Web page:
So, for the time being that particular project isn’t going to be on my todo list but it was an insightful conversation nonetheless and we ended up talking for two hours. What really stood out to me was another proposal that my friend made, which was to go into apparel sales here in Taiwan.
The idea of selling apparel in Taiwan would have seemed like a novel idea a day ago, but after listening to my friend talk about the opportunities in the market and the success he’s already had I must say I’m intrigued. I don’t plan to start selling apparel tomorrow, but I was reminded of something that I truly hope I will never forget: Opportunity is everywhere. As a developer it’s so easy to get sucked in to the world of code. After all, if you can code you can literally build anything you want. But from a business perspective it is really only one small slice of the much larger economy, and there are all sorts of opportunities elsewhere as well.
Good conversation should be thought provoking, and todays meeting certainly hit the mark.
I’m now well into week two of my diet and I realized something unexpected: I have largely given up coffee. I the past I would regularly drink 3-4 cups a day, but lately that amount has decreased to 1 cup at most. I would have never expected to accidentally give up coffee, I always thought it would be a sever exercise in willpower if I were to ever decide I needed to give it up. Turns out all I needed was to stop drinking coffee I liked…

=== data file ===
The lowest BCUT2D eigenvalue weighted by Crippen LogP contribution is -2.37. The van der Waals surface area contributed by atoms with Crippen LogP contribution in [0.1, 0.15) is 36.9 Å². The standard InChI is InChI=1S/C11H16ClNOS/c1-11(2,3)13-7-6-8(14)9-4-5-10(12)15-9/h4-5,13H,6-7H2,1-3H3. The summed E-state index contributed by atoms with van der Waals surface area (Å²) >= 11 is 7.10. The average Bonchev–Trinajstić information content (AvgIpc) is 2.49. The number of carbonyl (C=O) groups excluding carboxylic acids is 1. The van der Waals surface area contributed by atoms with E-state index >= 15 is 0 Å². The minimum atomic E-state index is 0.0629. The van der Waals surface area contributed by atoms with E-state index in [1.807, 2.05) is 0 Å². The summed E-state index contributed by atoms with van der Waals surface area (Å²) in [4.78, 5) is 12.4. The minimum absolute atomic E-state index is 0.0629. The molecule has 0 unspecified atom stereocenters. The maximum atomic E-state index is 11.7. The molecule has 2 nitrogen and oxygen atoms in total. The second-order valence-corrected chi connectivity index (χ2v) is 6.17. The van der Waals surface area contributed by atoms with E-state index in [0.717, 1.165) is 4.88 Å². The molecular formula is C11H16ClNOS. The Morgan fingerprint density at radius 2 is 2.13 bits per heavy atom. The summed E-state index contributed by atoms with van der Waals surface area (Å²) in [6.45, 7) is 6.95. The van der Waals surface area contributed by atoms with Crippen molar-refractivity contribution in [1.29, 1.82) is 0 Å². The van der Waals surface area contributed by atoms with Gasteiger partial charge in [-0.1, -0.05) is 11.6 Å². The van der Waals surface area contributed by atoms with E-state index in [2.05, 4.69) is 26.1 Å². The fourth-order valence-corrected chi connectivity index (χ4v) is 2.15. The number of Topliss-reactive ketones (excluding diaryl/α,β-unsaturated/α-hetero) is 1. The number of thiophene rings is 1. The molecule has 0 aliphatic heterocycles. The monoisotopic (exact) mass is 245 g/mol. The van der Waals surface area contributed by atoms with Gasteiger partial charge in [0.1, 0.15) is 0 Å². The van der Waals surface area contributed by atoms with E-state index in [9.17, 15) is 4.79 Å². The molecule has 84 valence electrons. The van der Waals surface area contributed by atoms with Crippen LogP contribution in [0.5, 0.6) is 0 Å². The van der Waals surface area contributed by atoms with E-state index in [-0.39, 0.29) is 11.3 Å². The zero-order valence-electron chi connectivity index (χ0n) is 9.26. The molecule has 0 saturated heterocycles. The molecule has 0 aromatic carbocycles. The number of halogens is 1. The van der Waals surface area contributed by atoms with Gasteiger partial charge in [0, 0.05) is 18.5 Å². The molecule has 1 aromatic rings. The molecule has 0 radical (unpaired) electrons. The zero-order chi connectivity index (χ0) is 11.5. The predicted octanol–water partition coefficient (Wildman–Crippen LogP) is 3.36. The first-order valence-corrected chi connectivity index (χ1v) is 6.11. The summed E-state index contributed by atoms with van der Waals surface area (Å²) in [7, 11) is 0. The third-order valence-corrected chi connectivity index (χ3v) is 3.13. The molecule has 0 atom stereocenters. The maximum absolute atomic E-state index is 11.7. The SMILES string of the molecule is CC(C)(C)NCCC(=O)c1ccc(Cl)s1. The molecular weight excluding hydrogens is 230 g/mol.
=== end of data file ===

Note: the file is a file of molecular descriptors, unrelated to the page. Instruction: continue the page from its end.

Turns out I really don’t like dark roasts. I know many people like the bitter, charred flavor that you get with a darker roast but it is not for me. Despite drinking dark roast coffee black on a regular basis since starting my diet, it was only a couple days ago that I discovered what it means to enjoy a cup of black coffee. I was out at a café and ordered their daily special. I had no idea what it was, but daily specials usually interest me and it also happened to be much cheaper than all the frappuccino-latte-type choices that most everyone else was drinking.
I sipped it, expecting the all too familiar bitterness that I dislike in black coffee but it was not to be found. I was nearly stunned at how delicious and fragrant the coffee was. I drank more. I was hooked. It was a bit of a strange experience to find out that the reason I disliked black coffee all along was not because it wasn’t sweet, but because it simply didn’t suite my taste.
The whole experience was strongly akin to when I first discovered good beer. As a college student I most often drank the cheapest of the cheap beer and happily accepted the fact that it was crap. That’s just the way beer was… Until I tried a Belgian beer. It was a sweet, light tripel and it shattered my preconceptions of what beer should taste like. It opened my eyes and opened the door to enjoying many more beers of all flavors down the road. I hope that this experience with a light roast will do the same for coffee.